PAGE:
Notre Dame Cathedral turns man’s mind toward God. But secular culture has a strong grip on society. Too often, this culture quickly snuffs out any attraction to the spiritual. And this is where we as Catholics need to step in. We need to let others know of the sacramental realities that exist. We must let our peers know that we are not merely weeping for the loss of art. Of course, we don’t want to see any of these beautiful images and structures destroyed, as they work to lead people to God. But we weep because fire has badly damaged this temple of God, where the faithful have celebrated the sacred mysteries for centuries.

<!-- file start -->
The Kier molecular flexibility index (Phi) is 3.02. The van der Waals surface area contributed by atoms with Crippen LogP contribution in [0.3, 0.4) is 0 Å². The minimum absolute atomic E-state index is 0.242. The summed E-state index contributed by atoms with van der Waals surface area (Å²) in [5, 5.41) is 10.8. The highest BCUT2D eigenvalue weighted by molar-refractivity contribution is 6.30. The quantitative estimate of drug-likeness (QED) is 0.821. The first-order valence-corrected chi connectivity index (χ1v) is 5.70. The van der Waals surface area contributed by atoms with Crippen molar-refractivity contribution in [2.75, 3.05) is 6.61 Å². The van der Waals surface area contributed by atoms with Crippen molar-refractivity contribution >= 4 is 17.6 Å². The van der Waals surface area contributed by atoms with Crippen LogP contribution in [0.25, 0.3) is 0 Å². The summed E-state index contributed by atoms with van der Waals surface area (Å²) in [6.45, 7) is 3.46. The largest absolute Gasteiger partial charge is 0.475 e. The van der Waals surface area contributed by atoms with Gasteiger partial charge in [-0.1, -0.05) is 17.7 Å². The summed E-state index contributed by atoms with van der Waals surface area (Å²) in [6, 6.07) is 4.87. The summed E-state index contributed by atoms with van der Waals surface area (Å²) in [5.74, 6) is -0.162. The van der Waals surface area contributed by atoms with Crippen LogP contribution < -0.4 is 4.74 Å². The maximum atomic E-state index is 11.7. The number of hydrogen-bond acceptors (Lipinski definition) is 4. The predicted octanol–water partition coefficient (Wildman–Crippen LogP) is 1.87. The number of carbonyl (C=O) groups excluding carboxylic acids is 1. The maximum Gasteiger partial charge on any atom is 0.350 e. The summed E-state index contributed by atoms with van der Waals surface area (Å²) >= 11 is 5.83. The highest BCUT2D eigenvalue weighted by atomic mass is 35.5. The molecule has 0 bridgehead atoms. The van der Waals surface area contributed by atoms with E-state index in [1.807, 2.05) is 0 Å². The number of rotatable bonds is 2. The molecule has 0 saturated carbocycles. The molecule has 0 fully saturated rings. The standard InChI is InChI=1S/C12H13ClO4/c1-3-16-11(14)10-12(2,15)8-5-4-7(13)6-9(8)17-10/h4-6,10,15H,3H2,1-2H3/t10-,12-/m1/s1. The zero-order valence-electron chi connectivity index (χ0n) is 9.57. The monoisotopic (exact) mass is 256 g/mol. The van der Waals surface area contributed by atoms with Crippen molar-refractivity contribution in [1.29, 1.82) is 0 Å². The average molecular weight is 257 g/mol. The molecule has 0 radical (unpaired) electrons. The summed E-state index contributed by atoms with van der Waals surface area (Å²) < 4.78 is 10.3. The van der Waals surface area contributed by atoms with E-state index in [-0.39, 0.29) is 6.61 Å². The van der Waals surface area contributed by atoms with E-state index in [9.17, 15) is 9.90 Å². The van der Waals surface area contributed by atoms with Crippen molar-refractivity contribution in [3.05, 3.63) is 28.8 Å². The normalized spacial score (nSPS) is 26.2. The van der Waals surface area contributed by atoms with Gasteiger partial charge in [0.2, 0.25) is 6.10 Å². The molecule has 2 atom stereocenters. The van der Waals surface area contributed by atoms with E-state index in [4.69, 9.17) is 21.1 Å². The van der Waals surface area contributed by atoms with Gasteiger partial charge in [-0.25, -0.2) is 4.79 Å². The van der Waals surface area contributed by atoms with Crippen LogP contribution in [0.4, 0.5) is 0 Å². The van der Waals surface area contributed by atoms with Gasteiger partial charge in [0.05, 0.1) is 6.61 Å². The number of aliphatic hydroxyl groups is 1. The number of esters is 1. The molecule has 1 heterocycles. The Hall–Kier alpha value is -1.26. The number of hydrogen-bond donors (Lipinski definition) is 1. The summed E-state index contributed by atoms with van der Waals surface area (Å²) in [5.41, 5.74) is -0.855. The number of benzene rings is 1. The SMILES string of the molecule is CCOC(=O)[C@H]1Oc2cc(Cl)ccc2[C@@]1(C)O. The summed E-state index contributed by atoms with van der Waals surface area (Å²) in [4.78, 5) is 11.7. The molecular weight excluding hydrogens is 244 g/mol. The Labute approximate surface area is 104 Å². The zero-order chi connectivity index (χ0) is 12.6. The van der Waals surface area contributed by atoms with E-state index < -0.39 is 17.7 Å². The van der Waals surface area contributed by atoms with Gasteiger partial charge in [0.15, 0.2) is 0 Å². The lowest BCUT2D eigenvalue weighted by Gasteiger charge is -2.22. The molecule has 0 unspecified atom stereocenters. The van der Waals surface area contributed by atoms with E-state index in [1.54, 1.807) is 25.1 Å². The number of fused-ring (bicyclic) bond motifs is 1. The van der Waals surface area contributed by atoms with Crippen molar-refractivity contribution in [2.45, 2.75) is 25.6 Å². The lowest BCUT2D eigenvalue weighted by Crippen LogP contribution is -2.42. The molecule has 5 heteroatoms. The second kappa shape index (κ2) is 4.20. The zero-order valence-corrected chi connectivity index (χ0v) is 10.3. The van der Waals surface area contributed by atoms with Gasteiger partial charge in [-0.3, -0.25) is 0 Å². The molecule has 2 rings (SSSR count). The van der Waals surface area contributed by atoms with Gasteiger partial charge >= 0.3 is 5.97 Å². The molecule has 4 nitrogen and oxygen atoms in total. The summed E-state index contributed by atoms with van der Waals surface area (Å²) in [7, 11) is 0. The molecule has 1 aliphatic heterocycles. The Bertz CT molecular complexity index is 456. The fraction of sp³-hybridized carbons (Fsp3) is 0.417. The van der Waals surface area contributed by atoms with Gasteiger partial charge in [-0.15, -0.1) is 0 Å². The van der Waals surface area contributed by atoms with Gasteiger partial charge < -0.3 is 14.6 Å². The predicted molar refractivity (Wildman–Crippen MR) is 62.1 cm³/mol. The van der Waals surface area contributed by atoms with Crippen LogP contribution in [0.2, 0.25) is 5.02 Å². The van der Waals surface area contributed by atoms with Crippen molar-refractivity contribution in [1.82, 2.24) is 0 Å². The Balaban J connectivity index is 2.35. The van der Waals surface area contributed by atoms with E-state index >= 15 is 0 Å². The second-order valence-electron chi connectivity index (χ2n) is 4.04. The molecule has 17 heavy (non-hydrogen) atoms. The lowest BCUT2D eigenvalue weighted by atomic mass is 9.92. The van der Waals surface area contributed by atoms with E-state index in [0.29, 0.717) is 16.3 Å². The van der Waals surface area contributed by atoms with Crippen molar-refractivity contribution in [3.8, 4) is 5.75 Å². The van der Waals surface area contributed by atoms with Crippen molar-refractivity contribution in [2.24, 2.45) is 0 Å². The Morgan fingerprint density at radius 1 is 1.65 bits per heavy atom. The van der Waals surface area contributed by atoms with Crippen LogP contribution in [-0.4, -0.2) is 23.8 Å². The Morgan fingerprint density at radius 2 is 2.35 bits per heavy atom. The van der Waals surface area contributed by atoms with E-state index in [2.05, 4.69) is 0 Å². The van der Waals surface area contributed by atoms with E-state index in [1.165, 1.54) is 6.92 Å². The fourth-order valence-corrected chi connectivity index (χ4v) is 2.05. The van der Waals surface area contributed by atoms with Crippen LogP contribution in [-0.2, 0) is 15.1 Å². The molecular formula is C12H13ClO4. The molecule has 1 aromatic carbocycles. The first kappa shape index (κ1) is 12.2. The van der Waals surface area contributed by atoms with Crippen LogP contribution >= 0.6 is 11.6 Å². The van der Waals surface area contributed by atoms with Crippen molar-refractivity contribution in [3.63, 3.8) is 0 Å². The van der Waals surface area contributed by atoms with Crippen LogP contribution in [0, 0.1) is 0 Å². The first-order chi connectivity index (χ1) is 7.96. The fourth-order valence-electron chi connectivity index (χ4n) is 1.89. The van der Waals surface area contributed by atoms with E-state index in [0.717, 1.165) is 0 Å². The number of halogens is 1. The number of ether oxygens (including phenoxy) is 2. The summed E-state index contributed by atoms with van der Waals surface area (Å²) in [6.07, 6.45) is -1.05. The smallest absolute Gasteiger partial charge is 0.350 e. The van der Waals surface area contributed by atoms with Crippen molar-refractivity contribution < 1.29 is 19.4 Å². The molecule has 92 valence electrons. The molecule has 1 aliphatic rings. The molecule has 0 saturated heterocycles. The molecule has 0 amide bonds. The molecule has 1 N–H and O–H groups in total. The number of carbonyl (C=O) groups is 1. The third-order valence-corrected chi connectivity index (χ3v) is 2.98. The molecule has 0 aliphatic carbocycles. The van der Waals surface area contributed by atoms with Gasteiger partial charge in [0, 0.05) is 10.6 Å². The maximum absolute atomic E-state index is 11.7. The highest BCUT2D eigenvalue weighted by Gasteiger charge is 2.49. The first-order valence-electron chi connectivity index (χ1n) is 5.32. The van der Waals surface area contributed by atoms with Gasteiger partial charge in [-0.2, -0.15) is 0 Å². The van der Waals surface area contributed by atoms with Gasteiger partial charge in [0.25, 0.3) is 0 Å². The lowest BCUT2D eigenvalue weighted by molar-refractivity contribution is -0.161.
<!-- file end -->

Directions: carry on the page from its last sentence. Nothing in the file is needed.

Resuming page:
We don’t weep for a building. We weep for the Church, which this cathedral is an image of.
Catholic artist Daniel Mitsui gave a lecture a couple years back, and many people shared this snippet on social media following the fire. We would do well to reflect on this:
“The treasures of Christian art and architecture are today endangered: by indifference and neglect, by misguided renovation, by war and revolution. They may be preserved for a time for the sake of national identity or lofty but indifferentist notions of cultural worth. But the Lindisfarne Gospels and Chartres Cathedral are things of this world, and will not last forever: Rust and moth consume, thieves break in and steal [Matt. 6:19]. More tragic than to lose such treasures is to lose the ability to make them; more tragic yet is to lose the desire to make them. That desire can only be provided by religious faith. It is religious faith that animates the tradition, that makes it live rather than linger.”